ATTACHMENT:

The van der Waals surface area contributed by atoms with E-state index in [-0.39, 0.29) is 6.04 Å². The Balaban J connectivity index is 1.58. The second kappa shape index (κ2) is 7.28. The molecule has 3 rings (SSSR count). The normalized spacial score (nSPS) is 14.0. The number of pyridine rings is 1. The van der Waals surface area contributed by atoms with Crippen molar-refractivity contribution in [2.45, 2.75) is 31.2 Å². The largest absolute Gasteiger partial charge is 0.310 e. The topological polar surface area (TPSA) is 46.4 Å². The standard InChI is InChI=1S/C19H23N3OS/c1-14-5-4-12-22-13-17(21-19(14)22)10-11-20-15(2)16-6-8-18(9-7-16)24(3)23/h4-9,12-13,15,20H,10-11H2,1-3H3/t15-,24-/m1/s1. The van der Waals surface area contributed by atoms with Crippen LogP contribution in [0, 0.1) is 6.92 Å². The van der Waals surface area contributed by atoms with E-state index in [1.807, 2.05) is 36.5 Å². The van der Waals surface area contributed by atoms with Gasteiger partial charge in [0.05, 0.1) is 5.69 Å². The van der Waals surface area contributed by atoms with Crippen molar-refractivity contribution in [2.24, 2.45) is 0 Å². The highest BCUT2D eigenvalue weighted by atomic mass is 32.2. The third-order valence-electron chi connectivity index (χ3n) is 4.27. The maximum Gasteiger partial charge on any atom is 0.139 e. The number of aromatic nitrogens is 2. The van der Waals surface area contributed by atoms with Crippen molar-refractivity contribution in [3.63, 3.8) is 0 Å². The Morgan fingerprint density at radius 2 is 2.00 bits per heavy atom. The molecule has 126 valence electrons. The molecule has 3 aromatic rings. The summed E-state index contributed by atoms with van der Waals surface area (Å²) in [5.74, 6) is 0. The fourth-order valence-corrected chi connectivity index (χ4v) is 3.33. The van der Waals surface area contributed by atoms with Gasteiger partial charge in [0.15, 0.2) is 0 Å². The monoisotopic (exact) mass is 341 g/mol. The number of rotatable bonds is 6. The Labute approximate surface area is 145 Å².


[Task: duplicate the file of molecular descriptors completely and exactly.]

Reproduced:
The van der Waals surface area contributed by atoms with E-state index in [-0.39, 0.29) is 6.04 Å². The Balaban J connectivity index is 1.58. The second kappa shape index (κ2) is 7.28. The molecule has 3 rings (SSSR count). The normalized spacial score (nSPS) is 14.0. The number of pyridine rings is 1. The van der Waals surface area contributed by atoms with Crippen molar-refractivity contribution in [2.45, 2.75) is 31.2 Å². The largest absolute Gasteiger partial charge is 0.310 e. The topological polar surface area (TPSA) is 46.4 Å². The standard InChI is InChI=1S/C19H23N3OS/c1-14-5-4-12-22-13-17(21-19(14)22)10-11-20-15(2)16-6-8-18(9-7-16)24(3)23/h4-9,12-13,15,20H,10-11H2,1-3H3/t15-,24-/m1/s1. The van der Waals surface area contributed by atoms with Crippen LogP contribution in [0, 0.1) is 6.92 Å². The van der Waals surface area contributed by atoms with E-state index in [1.807, 2.05) is 36.5 Å². The van der Waals surface area contributed by atoms with Gasteiger partial charge in [0.05, 0.1) is 5.69 Å². The van der Waals surface area contributed by atoms with Crippen molar-refractivity contribution in [2.24, 2.45) is 0 Å². The highest BCUT2D eigenvalue weighted by atomic mass is 32.2. The third-order valence-electron chi connectivity index (χ3n) is 4.27. The maximum Gasteiger partial charge on any atom is 0.139 e. The number of aromatic nitrogens is 2. The van der Waals surface area contributed by atoms with Crippen molar-refractivity contribution in [3.63, 3.8) is 0 Å². The Morgan fingerprint density at radius 2 is 2.00 bits per heavy atom. The molecule has 126 valence electrons. The molecule has 3 aromatic rings. The summed E-state index contributed by atoms with van der Waals surface area (Å²) in [5.74, 6) is 0. The fourth-order valence-corrected chi connectivity index (χ4v) is 3.33. The van der Waals surface area contributed by atoms with Gasteiger partial charge in [0.15, 0.2) is 0 Å². The monoisotopic (exact) mass is 341 g/mol. The number of rotatable bonds is 6. The Labute approximate surface area is 145 Å².